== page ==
On 31 December, known in Dunbar as Auld Year’s Day and Auld Year’s Night (or Nicht) and known elsewhere as New Year’s Eve or Hogmanay around Scotland, we went for a taster meal, with our son Jonathan and daughter in law Rebecca (who took the photos) to the local, award winning Creel Restaurant, which has featured here before, but certainly deserves another mention. The first course was a cappuccino of local fish and shellfish (Photo 1) , and for me, this is the chef’s signature dish – he may or may not agree. It has an intense flavour of fish soup and you get hints of crab, prawn and haddock (smoked and unsmoked). A small cup is enough and I’ve yet to taste better. This was followed (no photo) by delicious scallops, served in a scallop shell, with a delicate Thai flavouring and vermicelli (very thin noodles). The chef included the scallop roe (the orange bit) although some recipes suggest not to do this. A very attractive and flavoursome dish. Next up (Photo 2) was monkfish done in Japanese breadcrumbs. Now, when you cook monkfish, you have to be very careful not to over cook it, as it can go rubbery. This was perfectly cooked, allowed the monkfish’s mildish flavour to come through. If there was a main dish, it was the cannon of lamb with mashed baby potatoes and pea puree (Photo 3). This is the lamb equivalent of fillet steak and it was superbly cooked and presented, with tender meat, a rich but not over powering sauce and tasty pea puree. Overall, a great combination. The final dish (i.e. before coffee/tea and mince pies) was a choice between pecan brownie (Photo 4) and cheese and biscuits. We ordered 2 of each and made the most of it. I’m not a great brownie fan, but this was excellent. A real treat of a meal as a final bit of luxury before going home to bring in the New Year.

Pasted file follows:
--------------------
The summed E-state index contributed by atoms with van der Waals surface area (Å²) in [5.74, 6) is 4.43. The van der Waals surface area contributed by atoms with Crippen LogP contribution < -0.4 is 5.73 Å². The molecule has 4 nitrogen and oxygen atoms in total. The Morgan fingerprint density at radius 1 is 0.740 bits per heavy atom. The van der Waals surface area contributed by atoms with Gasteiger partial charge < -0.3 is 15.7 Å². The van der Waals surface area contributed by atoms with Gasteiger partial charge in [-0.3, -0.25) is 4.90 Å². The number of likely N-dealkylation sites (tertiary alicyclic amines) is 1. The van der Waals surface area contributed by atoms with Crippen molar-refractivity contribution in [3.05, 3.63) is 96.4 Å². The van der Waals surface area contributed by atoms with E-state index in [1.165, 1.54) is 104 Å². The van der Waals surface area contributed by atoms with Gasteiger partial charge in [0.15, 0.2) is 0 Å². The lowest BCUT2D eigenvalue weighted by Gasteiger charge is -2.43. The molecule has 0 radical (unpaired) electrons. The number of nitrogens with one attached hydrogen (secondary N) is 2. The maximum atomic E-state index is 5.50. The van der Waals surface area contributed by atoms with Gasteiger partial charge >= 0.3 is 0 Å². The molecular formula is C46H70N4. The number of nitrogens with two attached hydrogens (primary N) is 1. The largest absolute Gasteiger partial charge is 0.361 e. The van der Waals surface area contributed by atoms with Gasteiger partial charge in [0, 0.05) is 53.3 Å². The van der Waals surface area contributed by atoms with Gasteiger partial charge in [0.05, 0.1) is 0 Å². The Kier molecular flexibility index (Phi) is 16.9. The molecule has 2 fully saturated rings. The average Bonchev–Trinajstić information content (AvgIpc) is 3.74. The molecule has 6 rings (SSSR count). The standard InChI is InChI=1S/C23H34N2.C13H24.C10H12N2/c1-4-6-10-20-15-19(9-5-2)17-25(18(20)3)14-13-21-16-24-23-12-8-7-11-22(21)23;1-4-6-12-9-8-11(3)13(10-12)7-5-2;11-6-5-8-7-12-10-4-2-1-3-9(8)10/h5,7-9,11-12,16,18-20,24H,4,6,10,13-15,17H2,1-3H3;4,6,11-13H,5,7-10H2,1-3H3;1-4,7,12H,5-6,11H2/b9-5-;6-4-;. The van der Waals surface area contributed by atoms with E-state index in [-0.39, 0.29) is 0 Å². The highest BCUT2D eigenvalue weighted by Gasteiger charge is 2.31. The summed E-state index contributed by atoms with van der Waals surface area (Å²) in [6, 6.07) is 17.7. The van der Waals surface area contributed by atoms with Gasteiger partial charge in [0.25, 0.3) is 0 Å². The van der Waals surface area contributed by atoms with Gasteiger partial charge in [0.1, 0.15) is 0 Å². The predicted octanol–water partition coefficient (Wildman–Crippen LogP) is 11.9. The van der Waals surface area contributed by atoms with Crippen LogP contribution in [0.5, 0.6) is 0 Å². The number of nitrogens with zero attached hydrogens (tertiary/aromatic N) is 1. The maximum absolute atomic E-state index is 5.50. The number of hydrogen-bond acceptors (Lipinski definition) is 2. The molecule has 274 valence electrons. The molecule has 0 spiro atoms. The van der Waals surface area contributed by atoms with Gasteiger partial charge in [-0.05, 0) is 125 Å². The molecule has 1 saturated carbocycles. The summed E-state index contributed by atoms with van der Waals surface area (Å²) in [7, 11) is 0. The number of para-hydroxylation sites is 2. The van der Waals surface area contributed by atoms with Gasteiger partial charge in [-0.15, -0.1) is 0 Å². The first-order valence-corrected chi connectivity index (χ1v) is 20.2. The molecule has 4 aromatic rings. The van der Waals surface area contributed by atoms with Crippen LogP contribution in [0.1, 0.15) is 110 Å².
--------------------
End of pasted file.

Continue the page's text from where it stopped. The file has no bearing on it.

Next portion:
The Creel is just next to Dunbar harbour, which has also featured a few times here. Yesterday, I took my camera with me along to the harbour, on a bright, sunny and not too cold day. At the harbourside, I saw 2 seals casually swimming about in the water, but they were not close enough to take a decent photo, as I did not have my extra zoom lens with me. I was fortunate, however, that when I look up from the seals, I saw the local boat The Tangaroa (Photo 5)sail through the harbour entrance and park. The catch was unloaded as catches from small boats have been unloaded in this harbour for hundreds of years – by hand. The man in the boat tied a rope through the holes in the sides of the fish box, and the younger man on the harbourside pulled up the boxes. In the first box were (Photo 6), he told me, velvet crabs which are smaller than the brown crabs , which are next to the unhappy looking fish – they look equally unhappy when alive (Photo 7). The main catch was lobster (Photo 8) and you can see that the lobsters have had their claws taped up, to prevent damage. Fishermen can gain a good price for lobsters, but nothing like the profit which restaurant owners can make when putting lobster dishes on the menu. I like both the real and the surreal appearances of the fish and shellfish in these photos e.g. in the velvet crab photo, the crab legs could be part of an Australian Aboriginal painting.